If you’re going to shoot RAW on the Sony FS5, there are a few quirks you will want to know about that are different from shooting the internal XAVC on the unit
I’ve been a big Sony A7s shooter, buying the camera and loving it for my natural light photography needs. I loved the camera so much I sold my old Canon gear and switched to Sony exclusively, since it was better in every way to a Canon 5D II for my shooting scenarios with the exception of battery life and resolution. That tradeoff was easy to make and I have never looked back.
Last week, I rented a A7r II and wanted to post some of my notes of differences between shooting on that and the A7s. If you’re looking for a full review, look elsewhere.
My first assumption was that position of the shutter and grip changes would be a huge difference and take some time to get use to. The A7r II was just as easy to use as the A7s with one small exception: The C1 and C2 buttons are a little more difficult to get to. I use C1 often to do a focus zoom when focusing prime lenses, and its just more difficult to hit. I never got use to the position change from the A7s. (more…)
The last three weeks I’ve been working on a project called Crime Watch, a cyber-punk adventure role playing game for the 2015 Oculus Gear VR Jam.
I’ve been told we’re crazy for trying to create it in Unreal 4, since it doesn’t have full tested support for the Samsung Gear VR, but I’ve been working on performance issues so that it runs acceptable on the mobile hardware. What has been helping us so far is the timewarp feature which gives the illusion of a frame update every 16.2ms even when your software doesn’t have a frame to deliver to the framebuffer. What this means is that your head movements will always update at 60 vsynched frames per second even when your game misses a frame. It works surprisingly well even though we’re finding ourselves hitting up to 28ms frametime and still having smooth head tracking.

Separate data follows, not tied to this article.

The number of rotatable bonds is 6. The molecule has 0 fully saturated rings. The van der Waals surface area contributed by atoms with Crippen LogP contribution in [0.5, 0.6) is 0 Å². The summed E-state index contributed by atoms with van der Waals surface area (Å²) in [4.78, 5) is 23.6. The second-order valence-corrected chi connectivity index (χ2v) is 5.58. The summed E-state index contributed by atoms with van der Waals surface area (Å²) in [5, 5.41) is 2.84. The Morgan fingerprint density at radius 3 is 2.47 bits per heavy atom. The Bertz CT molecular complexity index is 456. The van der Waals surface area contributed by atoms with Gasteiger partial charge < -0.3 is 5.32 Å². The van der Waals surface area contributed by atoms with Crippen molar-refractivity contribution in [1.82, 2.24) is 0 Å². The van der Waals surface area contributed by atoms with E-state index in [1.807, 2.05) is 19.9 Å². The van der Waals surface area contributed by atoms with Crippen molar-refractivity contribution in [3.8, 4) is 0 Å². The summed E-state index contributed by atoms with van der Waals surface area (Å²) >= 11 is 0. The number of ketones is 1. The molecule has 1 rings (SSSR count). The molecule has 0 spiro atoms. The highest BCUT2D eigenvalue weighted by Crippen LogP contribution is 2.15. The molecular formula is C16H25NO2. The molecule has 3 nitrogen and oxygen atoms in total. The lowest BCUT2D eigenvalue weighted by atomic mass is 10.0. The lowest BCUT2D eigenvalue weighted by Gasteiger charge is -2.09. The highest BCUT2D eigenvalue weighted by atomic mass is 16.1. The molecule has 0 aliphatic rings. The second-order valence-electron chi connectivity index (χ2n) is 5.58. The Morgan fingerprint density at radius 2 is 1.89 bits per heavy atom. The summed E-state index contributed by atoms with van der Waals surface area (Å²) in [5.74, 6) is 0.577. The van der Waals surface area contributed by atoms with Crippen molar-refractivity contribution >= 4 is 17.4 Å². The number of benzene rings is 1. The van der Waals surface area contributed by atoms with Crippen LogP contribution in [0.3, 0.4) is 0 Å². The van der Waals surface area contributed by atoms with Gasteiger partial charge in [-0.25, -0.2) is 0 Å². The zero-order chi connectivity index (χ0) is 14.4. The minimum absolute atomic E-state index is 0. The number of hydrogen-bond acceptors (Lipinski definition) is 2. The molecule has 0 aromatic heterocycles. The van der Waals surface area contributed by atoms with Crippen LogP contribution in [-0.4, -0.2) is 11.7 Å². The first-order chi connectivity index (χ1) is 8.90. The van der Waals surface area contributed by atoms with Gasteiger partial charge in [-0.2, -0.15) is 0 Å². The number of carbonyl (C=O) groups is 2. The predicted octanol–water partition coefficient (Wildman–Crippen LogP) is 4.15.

One way to make the timewarp feel better is to disable the smooth framerate feature, which tries to lock your fps to certain values. You don’t need this since the Gear VR TimeWarp will always make the display update at 60FPS, so even if you’re getting odd skipping frames, you wont notice it when you’re in a slow moving game like ours.
I’m in the last sprint to finish up our final milestone, and I’ll have more to post later.
I recently purchased a Sony A7s because I needed a still camera, but also liked the fact that it has Slog2 capabilities. I figured if I was in a low budget pinch, I could use it as a B camera. I started running some tests and found out that while the A7s is very close to the FS700 in terms of picture quality, there are some differences that could cause problems in post:
- A7s stops sampling every pixel on the sensor when you do >60fps, meaning you get aliasing on fine edges as seen in the above video.
- A7s has a different base ISO, meaning you’ll need to put some ND on your scene, or use a different aperture to get the same lighting.
- A7s is not as easy to white balance in a custom mode. Be careful if you have to do a run and gun situation
- While both cameras have Slog2, the color science is different enough between both cameras that you will need to do some post color correction to do a 2 camera match. It is easier than trying to match the FS700 to any kind of Canon camera so if you’ve done that in the past you’ll do just fine.
I really love my Sony A7s and find my self taking it out more often just due to the size and portability.